What It’s Like To Live With Tuberculosis In The United States

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  • By Lauren Weber The Morning Email Editor, The Huffington Post

In August 2014, Kate O’Brien, a 34-year-old media producer from Brooklyn, found out she was expecting her second child.

She was ecstatic. But this pregnancy didn’t proceed like the first. For the next few months, O’Brien had a cold she couldn’t shake. She woke up in the middle of the night drenched in sweat. She wanted to blame it on her pregnancy, yet she kept losing weight.

She could barely eat. She coughed up balls of bloody mucus. Her throat burned. None of her doctors could figure out what was wrong.

A physician sent her to Mount Sinai West Hospital in Manhattan in January 2015, when, at five months pregnant, she still couldn’t gain any weight.

“No one likes a skinny pregnant lady,” she said.

O’Brien expected to stay at the hospital overnight. She didn’t get a chance to say goodbye to her 2-year-old, Donny, but she figured she’d be home soon.

She didn’t walk out of the hospital for 75 days.

The doctors at Mount Sinai diagnosed O’Brien with infectious tuberculosis. After a few days in the intensive care unit, she was shifted to a negative-pressure isolation room, which helps contain the infected air. Signs announcing “WARNING: Infectious Disease” were affixed to the room’s airtight set of double doors. And all O’Brien could think about was what this meant for her unborn baby.

The federal policy that governs medical isolation and quarantine in the U.S. applies to just a handful of diseases. Most of them, such as cholera, smallpox and the plague, are vanishingly rare in the U.S. But tuberculosis is not. In 2015, the Centers for Disease Control and Prevention recorded 9,563 new cases of TB.

That same year, for the first time since 1992, the number of tuberculosis cases in the U.S. rose, according to the CDC. Twenty-nine states and the District of Columbia reported more cases in 2015 than they did in 2014. The per-capita rate of tuberculosis cases has plateaued at three infections per 100,000 people.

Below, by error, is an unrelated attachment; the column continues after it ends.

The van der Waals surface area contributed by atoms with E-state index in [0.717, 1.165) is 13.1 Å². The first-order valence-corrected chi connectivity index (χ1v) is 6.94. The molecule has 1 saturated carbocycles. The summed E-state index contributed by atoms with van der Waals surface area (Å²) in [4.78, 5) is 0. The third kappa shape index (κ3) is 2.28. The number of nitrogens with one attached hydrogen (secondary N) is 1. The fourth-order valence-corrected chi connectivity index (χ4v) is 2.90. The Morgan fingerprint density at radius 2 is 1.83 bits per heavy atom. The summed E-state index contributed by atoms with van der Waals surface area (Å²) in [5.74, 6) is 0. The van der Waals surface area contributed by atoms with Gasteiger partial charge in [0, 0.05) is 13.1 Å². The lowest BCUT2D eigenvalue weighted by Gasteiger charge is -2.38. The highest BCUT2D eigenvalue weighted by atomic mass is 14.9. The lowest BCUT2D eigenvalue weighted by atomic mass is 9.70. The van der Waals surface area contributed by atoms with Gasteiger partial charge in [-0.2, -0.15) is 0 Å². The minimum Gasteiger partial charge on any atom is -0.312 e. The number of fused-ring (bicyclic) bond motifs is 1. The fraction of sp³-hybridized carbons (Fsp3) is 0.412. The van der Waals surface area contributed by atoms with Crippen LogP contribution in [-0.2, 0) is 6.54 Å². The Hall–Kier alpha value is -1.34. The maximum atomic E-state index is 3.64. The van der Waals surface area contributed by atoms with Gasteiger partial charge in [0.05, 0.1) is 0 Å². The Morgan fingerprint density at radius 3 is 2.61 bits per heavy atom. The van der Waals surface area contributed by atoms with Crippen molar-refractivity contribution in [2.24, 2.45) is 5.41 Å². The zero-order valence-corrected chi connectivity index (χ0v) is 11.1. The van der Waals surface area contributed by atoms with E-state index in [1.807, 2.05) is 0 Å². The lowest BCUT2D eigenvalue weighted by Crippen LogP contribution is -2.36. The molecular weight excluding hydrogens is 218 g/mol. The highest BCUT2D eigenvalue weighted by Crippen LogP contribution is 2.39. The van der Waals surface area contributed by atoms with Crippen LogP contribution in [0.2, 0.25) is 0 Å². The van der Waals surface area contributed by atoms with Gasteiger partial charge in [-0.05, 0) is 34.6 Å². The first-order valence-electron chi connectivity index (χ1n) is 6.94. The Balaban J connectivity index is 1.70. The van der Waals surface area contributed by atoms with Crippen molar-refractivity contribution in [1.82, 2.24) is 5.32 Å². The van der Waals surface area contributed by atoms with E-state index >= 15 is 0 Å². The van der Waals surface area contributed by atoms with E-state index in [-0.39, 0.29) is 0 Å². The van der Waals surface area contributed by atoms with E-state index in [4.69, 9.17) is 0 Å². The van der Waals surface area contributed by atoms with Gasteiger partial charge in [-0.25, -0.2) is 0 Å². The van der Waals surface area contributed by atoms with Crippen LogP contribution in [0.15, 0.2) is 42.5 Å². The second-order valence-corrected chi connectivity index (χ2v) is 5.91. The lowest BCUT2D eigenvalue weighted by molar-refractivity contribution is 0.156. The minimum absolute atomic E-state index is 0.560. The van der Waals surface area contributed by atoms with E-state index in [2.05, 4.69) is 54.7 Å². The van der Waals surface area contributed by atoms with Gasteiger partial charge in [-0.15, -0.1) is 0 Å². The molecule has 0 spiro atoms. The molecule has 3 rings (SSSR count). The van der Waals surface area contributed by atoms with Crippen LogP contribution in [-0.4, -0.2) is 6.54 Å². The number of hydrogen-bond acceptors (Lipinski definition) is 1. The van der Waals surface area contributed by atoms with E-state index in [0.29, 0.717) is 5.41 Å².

Read more: http://goo.gl/wSPDl4

The Dilemma Of Teenage Smokers

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Thousands of people today, including teenagers, are heavy smokers due to various reasons such as nervousness, pressure, frustration and stress. Smoking has claimed and continue to claim thousands of lives yearly that, it became an urgent issue to the World Health Organization (WHO) to institute a “No Tobacco Day” on May 31, 1987, to discourage and eradicate cigarette smoking.

Despite the warning on cigarette boxes, smokers choose to satisfy their desire unconcerned. Cigarette has been known to contain eighteen different poisons. The two most destructive are tar, a carcinogenic or cancer producing substance and nicotine. Some of these attack the delicate membranes of the windpipes and those that find themselves in the bloodstream interfere with its normal circulation.

It’s now like a fashion to see teenagers between the ages of 10 and 15 holding cigarettes at hideouts, in public places and schools. It’s like a competition. Many teenage students are heavily hooked on cigarettes than adults. When one asks any teenager the reason for smoking, they smile away. Those capable of giving you an answer say “It’s pressure and stress.” Tobacco smoking is said to cause many ailments as emphysema, tuberculosis, night sweats, chest pains, wheezing, and loss of weight, cancer and complications in pregnancy.

Since the campaign against smoking began, WHO has introduced many measures to prevent smoking in buses, airplanes, trains restaurants and other public places, but many see this campaign against smoking as a bother or nuisance. They only realize the mistakes they had done when a disease is diagnosed. Cigarette smoking is not an expensive luxury but a slow silent murderer. Apart from the harm cigarette does to the body, cigarette waste dirties the environment. It is a difficult task getting rid of cigarette stubs littered around.

Recommended steps by health specialists to refrain from smoking

A person that gives up smoking does something worthwhile for his health. But many smokers have a real battle to conquer when it comes to stopping the habit. Staying away from other smokers, as much as possible will reduce the temptation to smoke. Instead of smoking, a heavy smoker should rather become a vigorous campaigner against the use of tobacco in any form. This may change the attitude of friends toward smoking.

Taking plenty of exercise, including deep breathing and long walks in open air several times daily, will clean the lungs and improve one’s sense of well being. Eating regularly, and not attempting to lose weight, will gradually break the tobacco habit. A smoker who wants to quit must avoid highly seasoned foods, alcohol, tea and coffee, according to health magazine I read recently. These can easily influence one to crave to smoking.

Drinking enough water at least ten glasses a day, help to reduce the craving for tobacco. Many may not believe this but try and see, as prayer is one of the effective the answers to many problems.